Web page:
## BPP again

### BPP again

I have to come back to the BPP-question I asked before.  This class
consists of the languages L with the following property:

There exists a precise polynomially bounded TM with degree of non-
determinacy <= 2, such that the probability of false positives *AND*
the probability of false negatives are less than 1/4.
(Here "precise" means that all computations for an input x use the
same number of steps, given by a polynominal in the length of x.)

Question: is BPP closed under union?

Simply composing two such TM's in series yields a TM that can be made
precise in the sense above quite easily, but only has probabilities
for false posititves and false negatives of less than 5/16.  The
suggestion had been to iterate such TM's in order to lower this bound.
But it seems as if we can only lower the probability of false positives
in this fashion, or the probability of false negatives, but not both
simultaneously. (For inputs in L_0\cup L_1 we want to accept if at
least one run accepts, and for inputs not in this union we want to
reject if at least one run rejects.  But for this we need to know in
advance whether the input is in the union or not :-(

Any suggestion?

Best regards,

-- J"urgen

--
J"urgen Koslowski                  | If I don't see you no more in this world
| I meet you in the next world

### BPP again

> Question: is BPP closed under union?

> Simply composing two such TM's in series yields a TM that can be made
> precise in the sense above quite easily, but only has probabilities
> for false posititves and false negatives of less than 5/16.  The
> suggestion had been to iterate such TM's in order to lower this bound.
> But it seems as if we can only lower the probability of false positives
> in this fashion, or the probability of false negatives, but not both
> simultaneously.

It's some time since I've done any of this (so maybe I should keep
quiet!) but can't you just repeat the computation a few times and
then take a majority vote on the outcome? If x is in L1, then T1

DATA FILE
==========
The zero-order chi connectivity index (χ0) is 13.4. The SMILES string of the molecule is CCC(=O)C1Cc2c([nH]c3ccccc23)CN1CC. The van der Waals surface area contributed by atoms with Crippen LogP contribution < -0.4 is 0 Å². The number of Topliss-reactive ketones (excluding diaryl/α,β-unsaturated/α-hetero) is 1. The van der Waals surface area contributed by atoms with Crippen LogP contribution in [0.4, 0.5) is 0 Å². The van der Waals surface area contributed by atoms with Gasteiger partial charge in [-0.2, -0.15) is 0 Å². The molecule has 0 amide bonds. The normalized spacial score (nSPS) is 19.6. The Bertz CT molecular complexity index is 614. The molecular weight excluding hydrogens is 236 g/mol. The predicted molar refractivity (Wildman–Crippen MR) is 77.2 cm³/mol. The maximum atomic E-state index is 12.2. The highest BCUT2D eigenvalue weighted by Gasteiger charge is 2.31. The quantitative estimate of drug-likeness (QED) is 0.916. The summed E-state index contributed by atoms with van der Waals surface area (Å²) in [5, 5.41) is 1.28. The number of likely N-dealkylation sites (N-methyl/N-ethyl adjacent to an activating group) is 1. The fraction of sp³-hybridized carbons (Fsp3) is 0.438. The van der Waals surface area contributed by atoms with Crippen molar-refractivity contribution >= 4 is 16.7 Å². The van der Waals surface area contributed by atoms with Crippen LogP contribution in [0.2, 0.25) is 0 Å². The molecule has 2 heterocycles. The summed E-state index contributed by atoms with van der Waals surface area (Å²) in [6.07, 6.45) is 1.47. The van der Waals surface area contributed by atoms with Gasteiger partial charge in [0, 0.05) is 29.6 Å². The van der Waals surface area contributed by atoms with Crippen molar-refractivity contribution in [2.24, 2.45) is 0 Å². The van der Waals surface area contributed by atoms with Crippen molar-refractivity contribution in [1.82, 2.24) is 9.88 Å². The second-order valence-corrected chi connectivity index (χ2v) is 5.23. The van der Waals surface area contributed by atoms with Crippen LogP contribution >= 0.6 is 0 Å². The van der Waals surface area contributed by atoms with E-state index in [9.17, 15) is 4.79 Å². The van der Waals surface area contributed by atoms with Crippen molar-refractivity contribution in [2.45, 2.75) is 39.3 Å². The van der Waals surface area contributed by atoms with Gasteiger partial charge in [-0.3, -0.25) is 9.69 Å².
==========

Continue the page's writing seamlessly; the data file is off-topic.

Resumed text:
(which accepts L1) will almost certainly accept more than 50% of
the time (and conversely, for x not in L1, T1 will reject the majority).
Likewise for L2 and T2.

James
--
James Annan jdan(at)pol(dot)ac(dot)you-kay
Proudman Oceanographic Lab
Bidston, Merseyside, L43 7RA

### BPP again

|>
|> > Question: is BPP closed under union?
|> >
|> > Simply composing two such TM's in series yields a TM that can be made
|> > precise in the sense above quite easily, but only has probabilities
|> > for false posititves and false negatives of less than 5/16.  The
|> > suggestion had been to iterate such TM's in order to lower this bound.
|> > But it seems as if we can only lower the probability of false positives
|> > in this fashion, or the probability of false negatives, but not both
|> > simultaneously.
|>
|> It's some time since I've done any of this (so maybe I should keep
|> quiet!) but can't you just repeat the computation a few times and
|> then take a majority vote on the outcome? If x is in L1, then T1
|> (which accepts L1) will almost certainly accept more than 50% of
|> the time (and conversely, for x not in L1, T1 will reject the majority).
|> Likewise for L2 and T2.

You can.  You can also work out the optimal strategy.  See sequential
sampling in any decent (and moderately advanced) book on statistics.

Regards,
Nick Maclaren,
University of Cambridge Computing Service,
New Museums Site, Pembroke Street, Cambridge CB2 3QG, England.

Tel.:  +44 1223 334761    Fax:  +44 1223 334679

### BPP again

: But it seems as if we can only lower the probability of false positives
: in this fashion, or the probability of false negatives, but not both
: simultaneously. (For inputs in L_0\cup L_1 we want to accept if at
: least one run accepts, and for inputs not in this union we want to
: reject if at least one run rejects.  But for this we need to know in
: advance whether the input is in the union or not :-(

I certainly am statistically challenged, but here the problem simply
was that one ought to run the machine an *odd* number of times for
for majority decisions to make sense.  Then the behaviour is indeed
symmetric for false positives and false negatives.  (For even numbers
of runs one may have to throw a fair coin to decide in case of ties.)

-- J"urgen

--
J"urgen Koslowski                  | If I don't see you no more in this world
| I meet you in the next world

{<M,x> | M is a two sided error NDTM accepting x in at most |x|^2 steps}
is a hard problem for BPP.
It is not complete "because" of the fact that deciding wether a NDTM is
a BPP one is undecidable.
It it quite obviously a hard problem for BPP...Not so obviously realy.
What's puzzling me is the need to have the TM accepting in time |x|^2.
Why is it that linear time won't do, just as in the NP-case:

{<M,x> | M is a  NDTM accepting x in at most |x| steps} is a NP-hard
problem. (Even complete in fact.)

I must be missing something...

Thanks for any help.
Best regards, O.Powell

13. Taj (again)